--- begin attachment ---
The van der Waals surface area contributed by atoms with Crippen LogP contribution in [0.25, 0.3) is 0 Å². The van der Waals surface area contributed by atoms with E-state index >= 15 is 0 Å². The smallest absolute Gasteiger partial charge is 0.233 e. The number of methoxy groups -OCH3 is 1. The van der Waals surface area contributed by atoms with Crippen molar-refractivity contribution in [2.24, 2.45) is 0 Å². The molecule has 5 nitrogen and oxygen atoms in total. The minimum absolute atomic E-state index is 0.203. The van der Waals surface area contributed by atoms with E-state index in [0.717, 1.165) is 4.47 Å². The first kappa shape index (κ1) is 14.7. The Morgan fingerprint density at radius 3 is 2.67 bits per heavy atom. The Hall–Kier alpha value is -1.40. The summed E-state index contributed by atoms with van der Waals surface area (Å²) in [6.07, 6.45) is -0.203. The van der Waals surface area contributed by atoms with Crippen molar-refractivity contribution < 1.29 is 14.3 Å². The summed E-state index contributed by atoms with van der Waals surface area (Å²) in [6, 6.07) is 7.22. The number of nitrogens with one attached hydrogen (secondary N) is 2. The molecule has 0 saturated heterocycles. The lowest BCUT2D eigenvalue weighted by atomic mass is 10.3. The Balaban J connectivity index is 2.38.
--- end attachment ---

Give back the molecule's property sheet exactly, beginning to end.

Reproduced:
The van der Waals surface area contributed by atoms with Crippen LogP contribution in [0.25, 0.3) is 0 Å². The van der Waals surface area contributed by atoms with E-state index >= 15 is 0 Å². The smallest absolute Gasteiger partial charge is 0.233 e. The number of methoxy groups -OCH3 is 1. The van der Waals surface area contributed by atoms with Crippen molar-refractivity contribution in [2.24, 2.45) is 0 Å². The molecule has 5 nitrogen and oxygen atoms in total. The minimum absolute atomic E-state index is 0.203. The van der Waals surface area contributed by atoms with E-state index in [0.717, 1.165) is 4.47 Å². The first kappa shape index (κ1) is 14.7. The Morgan fingerprint density at radius 3 is 2.67 bits per heavy atom. The Hall–Kier alpha value is -1.40. The summed E-state index contributed by atoms with van der Waals surface area (Å²) in [6.07, 6.45) is -0.203. The van der Waals surface area contributed by atoms with Crippen molar-refractivity contribution < 1.29 is 14.3 Å². The summed E-state index contributed by atoms with van der Waals surface area (Å²) in [6, 6.07) is 7.22. The number of nitrogens with one attached hydrogen (secondary N) is 2. The molecule has 0 saturated heterocycles. The lowest BCUT2D eigenvalue weighted by atomic mass is 10.3. The Balaban J connectivity index is 2.38.